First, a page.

Memorandum of Conversation between Yuri Andropov and the Central Committee of the Romanian Worker’s Party
Soviet politburo member Yuri Andropov and Gheorghe Gheorghiu-Dej discuss issues concerning the cooperation between the CPSU and the Romanian Worker's party and the two governments. The discussion ranges between economic integration issues, to the Sino-Soviet split, Soviet-Albanian relations, and politico-military cooperation between Warsaw Pact states.
April 04, 1963
Cable from the Chinese Embassy in Germany, 'The Opinion of the Former First-Secretary of the German Embassy in China on Sino-German Differences'
Chinese and German diplomats discuss East German policies toward the Sino-Soviet split, criticisms of Stalin, and the situation in Yugoslavia.
April 27, 1963
Cable from the Foreign Ministry, 'Questions regarding the German Diplomat wanting to Establish Friendly Relations with China'
The Chinese Ministry of Foreign Affairs reports that East Germany, which "has served as Khrushchev’s anti-Chinese vanguard," is interested in improving relations with Beijing.
May 31, 1963
Secret Telegram from Maneli (Saigon) to Spasowski (Warsaw) [Ciphergram No. 7353]
Report from Polish official in Saigon, Maneli, to Warsaw, on his meeting with Pham Van Dong. Dong describes plans for South Vietnam's future government and neutrality, along with North Vietnam's compliance with the Geneva Accords. Reports that Soviet Ambassador Tovmassian was surprised at the high degree of Chinese participation in Vietnam.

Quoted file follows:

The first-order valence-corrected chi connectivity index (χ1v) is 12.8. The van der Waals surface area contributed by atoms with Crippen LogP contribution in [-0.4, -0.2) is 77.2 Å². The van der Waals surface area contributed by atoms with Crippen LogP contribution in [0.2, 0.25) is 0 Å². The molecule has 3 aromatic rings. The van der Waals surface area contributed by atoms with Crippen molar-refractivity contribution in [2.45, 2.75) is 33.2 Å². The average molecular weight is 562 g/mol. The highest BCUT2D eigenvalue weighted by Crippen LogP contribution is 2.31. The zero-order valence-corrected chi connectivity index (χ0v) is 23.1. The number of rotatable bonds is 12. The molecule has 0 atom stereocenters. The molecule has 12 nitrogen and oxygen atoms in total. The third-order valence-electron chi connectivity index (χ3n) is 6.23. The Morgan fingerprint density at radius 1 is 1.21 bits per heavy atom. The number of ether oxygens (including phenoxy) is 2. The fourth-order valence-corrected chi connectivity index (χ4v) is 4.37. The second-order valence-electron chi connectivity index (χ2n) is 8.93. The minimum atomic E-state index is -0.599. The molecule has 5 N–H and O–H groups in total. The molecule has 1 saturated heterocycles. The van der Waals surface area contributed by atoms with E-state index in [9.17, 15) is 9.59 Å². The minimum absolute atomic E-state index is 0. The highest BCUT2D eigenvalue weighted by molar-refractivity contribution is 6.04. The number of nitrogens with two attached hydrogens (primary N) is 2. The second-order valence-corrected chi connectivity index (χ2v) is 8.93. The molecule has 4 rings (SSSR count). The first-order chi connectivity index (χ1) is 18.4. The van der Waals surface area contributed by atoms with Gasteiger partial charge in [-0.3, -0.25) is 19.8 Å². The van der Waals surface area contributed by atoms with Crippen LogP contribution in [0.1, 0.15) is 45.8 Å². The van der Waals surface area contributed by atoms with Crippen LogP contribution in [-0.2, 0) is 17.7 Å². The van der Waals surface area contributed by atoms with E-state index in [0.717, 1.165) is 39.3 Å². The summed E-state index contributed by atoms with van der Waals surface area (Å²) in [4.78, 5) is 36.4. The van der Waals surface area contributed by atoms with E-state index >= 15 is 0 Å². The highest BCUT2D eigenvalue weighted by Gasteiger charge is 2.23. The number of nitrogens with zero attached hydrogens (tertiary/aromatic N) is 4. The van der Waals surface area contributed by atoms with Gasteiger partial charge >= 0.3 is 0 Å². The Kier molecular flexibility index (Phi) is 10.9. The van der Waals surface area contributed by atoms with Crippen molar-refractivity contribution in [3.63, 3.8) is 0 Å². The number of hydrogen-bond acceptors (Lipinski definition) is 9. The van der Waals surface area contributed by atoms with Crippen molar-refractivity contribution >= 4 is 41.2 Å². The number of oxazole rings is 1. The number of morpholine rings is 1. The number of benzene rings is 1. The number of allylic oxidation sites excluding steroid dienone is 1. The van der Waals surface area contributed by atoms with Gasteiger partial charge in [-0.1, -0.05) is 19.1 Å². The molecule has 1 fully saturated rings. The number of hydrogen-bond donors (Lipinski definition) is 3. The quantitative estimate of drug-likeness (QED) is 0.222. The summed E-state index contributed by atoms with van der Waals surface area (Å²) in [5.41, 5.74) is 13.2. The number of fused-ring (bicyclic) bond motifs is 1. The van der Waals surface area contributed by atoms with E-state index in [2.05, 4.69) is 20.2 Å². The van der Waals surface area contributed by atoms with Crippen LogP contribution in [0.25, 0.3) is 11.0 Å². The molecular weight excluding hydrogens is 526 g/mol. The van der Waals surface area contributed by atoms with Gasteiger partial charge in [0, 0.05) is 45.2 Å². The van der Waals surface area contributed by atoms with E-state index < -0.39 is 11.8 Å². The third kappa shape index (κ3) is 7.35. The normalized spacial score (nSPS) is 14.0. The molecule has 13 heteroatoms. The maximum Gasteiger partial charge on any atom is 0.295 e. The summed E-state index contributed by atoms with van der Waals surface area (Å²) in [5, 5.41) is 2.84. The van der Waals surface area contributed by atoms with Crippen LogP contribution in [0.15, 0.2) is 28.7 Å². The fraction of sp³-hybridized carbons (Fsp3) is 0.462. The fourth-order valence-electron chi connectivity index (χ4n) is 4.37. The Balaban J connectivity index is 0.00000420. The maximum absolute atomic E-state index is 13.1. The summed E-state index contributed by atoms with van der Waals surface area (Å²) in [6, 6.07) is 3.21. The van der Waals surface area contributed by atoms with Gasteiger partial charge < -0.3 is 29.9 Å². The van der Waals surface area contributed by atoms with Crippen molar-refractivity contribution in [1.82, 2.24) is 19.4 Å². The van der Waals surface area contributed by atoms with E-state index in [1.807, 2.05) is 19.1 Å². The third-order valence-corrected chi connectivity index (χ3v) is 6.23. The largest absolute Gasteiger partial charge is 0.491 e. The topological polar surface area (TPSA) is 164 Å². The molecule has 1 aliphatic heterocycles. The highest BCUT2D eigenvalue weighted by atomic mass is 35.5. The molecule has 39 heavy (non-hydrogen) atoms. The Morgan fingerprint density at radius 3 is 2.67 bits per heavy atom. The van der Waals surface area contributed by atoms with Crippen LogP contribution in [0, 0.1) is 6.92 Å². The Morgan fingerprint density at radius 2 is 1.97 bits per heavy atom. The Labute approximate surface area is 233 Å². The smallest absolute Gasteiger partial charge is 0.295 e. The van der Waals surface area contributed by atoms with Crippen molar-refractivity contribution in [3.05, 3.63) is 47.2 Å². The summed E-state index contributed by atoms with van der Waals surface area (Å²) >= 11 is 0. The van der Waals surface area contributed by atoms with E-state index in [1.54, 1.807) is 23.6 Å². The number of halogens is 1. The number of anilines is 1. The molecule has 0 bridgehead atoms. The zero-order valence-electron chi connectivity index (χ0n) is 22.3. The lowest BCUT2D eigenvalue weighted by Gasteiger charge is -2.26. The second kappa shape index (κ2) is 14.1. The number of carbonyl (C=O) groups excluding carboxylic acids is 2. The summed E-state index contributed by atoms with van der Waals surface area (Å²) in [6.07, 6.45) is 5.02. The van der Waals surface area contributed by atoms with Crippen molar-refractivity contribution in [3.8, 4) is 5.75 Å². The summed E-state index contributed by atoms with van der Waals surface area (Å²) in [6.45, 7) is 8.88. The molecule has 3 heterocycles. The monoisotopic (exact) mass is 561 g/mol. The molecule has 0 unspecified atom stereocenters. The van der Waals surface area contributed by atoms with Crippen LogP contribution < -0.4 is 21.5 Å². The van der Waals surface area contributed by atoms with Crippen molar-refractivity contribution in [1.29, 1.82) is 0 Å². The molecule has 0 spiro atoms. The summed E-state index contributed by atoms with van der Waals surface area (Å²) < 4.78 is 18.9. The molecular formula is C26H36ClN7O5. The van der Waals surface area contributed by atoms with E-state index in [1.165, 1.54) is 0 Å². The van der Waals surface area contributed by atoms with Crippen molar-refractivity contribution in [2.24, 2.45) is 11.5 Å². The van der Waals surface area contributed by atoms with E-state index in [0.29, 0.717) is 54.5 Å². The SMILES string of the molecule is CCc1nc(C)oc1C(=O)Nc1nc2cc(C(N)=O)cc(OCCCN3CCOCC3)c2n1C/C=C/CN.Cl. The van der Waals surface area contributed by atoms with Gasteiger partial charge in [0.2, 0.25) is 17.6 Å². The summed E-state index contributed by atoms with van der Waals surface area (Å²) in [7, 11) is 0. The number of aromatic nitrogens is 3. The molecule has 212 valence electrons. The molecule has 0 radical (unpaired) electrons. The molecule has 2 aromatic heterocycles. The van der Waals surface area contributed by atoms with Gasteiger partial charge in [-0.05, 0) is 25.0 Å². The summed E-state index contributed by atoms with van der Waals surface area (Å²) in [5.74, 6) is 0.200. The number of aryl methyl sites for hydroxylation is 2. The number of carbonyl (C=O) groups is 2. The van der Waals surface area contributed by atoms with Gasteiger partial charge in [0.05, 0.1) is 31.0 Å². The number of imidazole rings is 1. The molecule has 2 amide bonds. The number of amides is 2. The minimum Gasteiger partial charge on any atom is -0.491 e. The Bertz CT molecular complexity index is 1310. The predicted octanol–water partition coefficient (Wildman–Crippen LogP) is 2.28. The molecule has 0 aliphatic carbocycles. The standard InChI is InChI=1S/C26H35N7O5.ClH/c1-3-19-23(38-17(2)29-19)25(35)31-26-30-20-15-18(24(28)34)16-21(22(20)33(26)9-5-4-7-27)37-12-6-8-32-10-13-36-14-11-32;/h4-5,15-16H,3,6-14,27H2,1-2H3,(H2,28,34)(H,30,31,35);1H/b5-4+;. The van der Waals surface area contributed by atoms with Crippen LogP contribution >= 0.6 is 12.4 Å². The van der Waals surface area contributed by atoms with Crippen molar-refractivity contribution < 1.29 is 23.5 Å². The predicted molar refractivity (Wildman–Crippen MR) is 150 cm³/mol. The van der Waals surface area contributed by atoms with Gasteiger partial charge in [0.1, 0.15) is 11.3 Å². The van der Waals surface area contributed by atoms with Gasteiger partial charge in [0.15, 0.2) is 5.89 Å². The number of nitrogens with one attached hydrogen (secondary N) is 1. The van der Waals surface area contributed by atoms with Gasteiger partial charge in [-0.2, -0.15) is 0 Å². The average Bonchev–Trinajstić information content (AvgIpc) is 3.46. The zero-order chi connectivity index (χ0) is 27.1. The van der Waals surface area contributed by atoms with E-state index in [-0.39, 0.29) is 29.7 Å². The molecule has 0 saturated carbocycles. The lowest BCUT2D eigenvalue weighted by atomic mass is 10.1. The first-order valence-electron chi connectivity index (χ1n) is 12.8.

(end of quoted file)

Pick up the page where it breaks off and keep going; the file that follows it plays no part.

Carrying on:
July 04, 1963
Transcript of Meeting of the Political Bureau of the CC of Romanian Worker’s Party
The conversation focuses on whether or not to publish declarations made by the Chinese Communist Party and those made by the CPSU. The Romanians are concerned how the people will react to tension between the two communist countries.
July 23, 1963
Analysis by the Czechoslovak Foreign Ministry of Chinese-Albanian and Chinese-Yugoslav Relations
This document reviews relations between China and Albania during the 1960s, focusing on political and economic cooperation between the two allies. The author also discusses the relationship between China and Yugoslavia in the 1950s and 1960s. The document shows that Sino-Yugoslav relations have deteriorated due to Chinese criticism of the Albanian brand of Socialism.